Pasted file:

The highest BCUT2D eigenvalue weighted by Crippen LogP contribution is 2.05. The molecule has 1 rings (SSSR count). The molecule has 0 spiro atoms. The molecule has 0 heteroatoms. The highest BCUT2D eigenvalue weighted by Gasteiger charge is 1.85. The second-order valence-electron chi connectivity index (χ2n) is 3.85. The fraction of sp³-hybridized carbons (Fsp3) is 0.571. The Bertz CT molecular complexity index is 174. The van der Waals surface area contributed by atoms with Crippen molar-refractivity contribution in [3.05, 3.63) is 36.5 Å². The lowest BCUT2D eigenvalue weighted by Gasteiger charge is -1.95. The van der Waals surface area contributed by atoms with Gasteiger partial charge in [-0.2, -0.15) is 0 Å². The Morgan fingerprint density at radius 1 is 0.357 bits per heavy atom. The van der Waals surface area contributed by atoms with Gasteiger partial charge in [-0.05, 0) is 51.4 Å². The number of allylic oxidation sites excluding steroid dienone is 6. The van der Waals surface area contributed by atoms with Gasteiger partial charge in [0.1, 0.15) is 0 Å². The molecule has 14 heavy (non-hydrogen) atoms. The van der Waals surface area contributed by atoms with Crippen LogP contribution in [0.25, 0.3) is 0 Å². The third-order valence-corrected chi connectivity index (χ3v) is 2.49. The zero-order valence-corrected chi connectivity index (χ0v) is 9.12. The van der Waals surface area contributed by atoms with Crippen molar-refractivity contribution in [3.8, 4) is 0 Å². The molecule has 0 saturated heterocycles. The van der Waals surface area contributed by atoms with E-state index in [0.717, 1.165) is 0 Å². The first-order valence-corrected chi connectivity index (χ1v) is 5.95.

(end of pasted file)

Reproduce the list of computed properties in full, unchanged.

The highest BCUT2D eigenvalue weighted by Crippen LogP contribution is 2.05. The molecule has 1 rings (SSSR count). The molecule has 0 spiro atoms. The molecule has 0 heteroatoms. The highest BCUT2D eigenvalue weighted by Gasteiger charge is 1.85. The second-order valence-electron chi connectivity index (χ2n) is 3.85. The fraction of sp³-hybridized carbons (Fsp3) is 0.571. The Bertz CT molecular complexity index is 174. The van der Waals surface area contributed by atoms with Crippen molar-refractivity contribution in [3.05, 3.63) is 36.5 Å². The lowest BCUT2D eigenvalue weighted by Gasteiger charge is -1.95. The van der Waals surface area contributed by atoms with Gasteiger partial charge in [-0.2, -0.15) is 0 Å². The Morgan fingerprint density at radius 1 is 0.357 bits per heavy atom. The van der Waals surface area contributed by atoms with Gasteiger partial charge in [-0.05, 0) is 51.4 Å². The number of allylic oxidation sites excluding steroid dienone is 6. The van der Waals surface area contributed by atoms with Gasteiger partial charge in [0.1, 0.15) is 0 Å². The molecule has 14 heavy (non-hydrogen) atoms. The van der Waals surface area contributed by atoms with Crippen LogP contribution in [0.25, 0.3) is 0 Å². The third-order valence-corrected chi connectivity index (χ3v) is 2.49. The zero-order valence-corrected chi connectivity index (χ0v) is 9.12. The van der Waals surface area contributed by atoms with Crippen molar-refractivity contribution in [3.8, 4) is 0 Å². The molecule has 0 saturated heterocycles. The van der Waals surface area contributed by atoms with E-state index in [0.717, 1.165) is 0 Å². The first-order valence-corrected chi connectivity index (χ1v) is 5.95.